Lawrence J. Ramer died at his home on Nov. 2 after a long battle with cancer. He was 84.
Born in Bayonne, N.J., on July 29, 1928, Ramer grew up in Hackensack, N.J. He graduated from Lafayette College with a bachelor’s degree in economics. While earning his MBA from Harvard Business School, Ramer met his future wife, Ina Lee Brown, who was then attending Wellesley College. Married in 1957, the Ramers drove cross-country to Los Angeles, a drive they considered their honeymoon. Starting out in business as assistant to the president of Riverside Cement Co. (later American Cement Co.), Ramer pursued his dream of becoming an entrepreneur and philanthropist.
As a young executive, Ramer became president and CEO of the National Portland Cement Co. of Bradenton, Fla., and later co-founded the Pacific Coast Cement Co. of Los Angeles. He served as chair and CEO of Bruning Paint Co. in Baltimore and later served as chair of Ramer Equities, a family-run business focused on acquisition and development of manufacturing companies headquartered in Los Angeles. Among his business achievements, Ramer undertook several corporate turnarounds for the Bank of Pennsylvania.
Ramer’s volunteer service and philanthropy activities spanned the United States and beyond. He served his alma mater Lafayette College in Easton, Penn., as a longtime trustee for 30 years, including nine years as board chairman. He served on the board of directors and the executive committee of ORBIS International, a New York City-based charity that operates a flying eye hospital offering modern eye care and surgical techniques to Third World countries. More recently, Ramer served as a member of the board of trustees of Helen Keller International.
As a longtime Los Angeles resident, Ramer was committed to his adopted city. A supporter of arts and education, Ramer served as president and chairman of the Center Theater Group, which manages the Mark Taper Forum and the Ahmanson Theatre, from 1987 to 1997, and as board chair of the California Institute of the Arts from 1996 to 2006.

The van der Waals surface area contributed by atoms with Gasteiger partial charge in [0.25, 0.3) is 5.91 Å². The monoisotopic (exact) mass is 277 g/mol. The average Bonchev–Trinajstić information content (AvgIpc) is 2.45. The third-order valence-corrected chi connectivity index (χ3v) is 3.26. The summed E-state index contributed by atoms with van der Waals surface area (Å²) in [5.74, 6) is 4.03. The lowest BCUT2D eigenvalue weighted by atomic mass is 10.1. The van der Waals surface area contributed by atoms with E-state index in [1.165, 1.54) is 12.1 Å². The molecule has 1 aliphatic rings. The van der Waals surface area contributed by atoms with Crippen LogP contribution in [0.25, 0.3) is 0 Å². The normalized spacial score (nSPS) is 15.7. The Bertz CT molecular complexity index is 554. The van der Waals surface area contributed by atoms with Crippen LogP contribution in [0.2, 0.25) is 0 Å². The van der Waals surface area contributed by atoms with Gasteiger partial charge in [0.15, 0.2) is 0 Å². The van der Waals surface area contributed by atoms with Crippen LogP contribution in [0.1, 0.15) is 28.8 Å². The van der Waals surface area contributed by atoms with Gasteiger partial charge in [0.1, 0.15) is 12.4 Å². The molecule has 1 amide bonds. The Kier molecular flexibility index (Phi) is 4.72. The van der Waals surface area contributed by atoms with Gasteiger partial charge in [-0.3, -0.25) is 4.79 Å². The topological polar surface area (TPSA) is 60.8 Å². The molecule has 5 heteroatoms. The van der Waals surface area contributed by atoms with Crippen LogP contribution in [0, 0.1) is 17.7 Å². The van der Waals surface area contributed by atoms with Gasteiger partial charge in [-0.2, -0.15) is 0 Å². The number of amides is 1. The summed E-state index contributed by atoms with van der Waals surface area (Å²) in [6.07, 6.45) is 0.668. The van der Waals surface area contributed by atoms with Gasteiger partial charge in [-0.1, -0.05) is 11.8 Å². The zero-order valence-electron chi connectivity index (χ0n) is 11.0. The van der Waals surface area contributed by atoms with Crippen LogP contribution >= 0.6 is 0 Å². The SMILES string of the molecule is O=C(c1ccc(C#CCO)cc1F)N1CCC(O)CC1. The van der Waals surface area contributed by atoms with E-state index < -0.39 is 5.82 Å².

Ramer, a longtime member of the American Jewish Committee (AJC), also served as the organization’s treasurer. Ramer had great faith in postwar democracy in the Federal Republic of Germany. He was passionate about the possibilities for a gentler, wiser Germany after the fall of the Berlin Wall and in 2000 founded with his wife, Lee, the Lawrence and Lee Ramer Institute for German-Jewish Relations as the cornerstone of the AJC’s office in Berlin. He intended that the Ramer Institute serve as an example of the power of bridge-building and reconciliation. Through the institute, Ramer became well known as a trans-Atlanticist.
In 2000, Ramer was decorated with the Commander’s Cross of the Order of Merit of the Federal Republic of Germany by President Johannes Rau. In addition, Ramer was a member of the Council on Foreign Relations.
Ramer is survived by wife Ina Lee Ramer; children Stephanie Ramer, Susan Ramer-Coleman and Doug Ramer; three grandchildren; and brother Bruce Ramer.
Services and a tribute to Ramer’s life were held at Hillside Memorial Park in Los Angeles on Nov. 5. The family requests that memorial donations be made to Ramer Fund at Lafayette College in Easton, Penn., or the Lawrence and Lee Ramer Fund of the American Jewish Committee, 156 E. 36th St., New York, N.Y.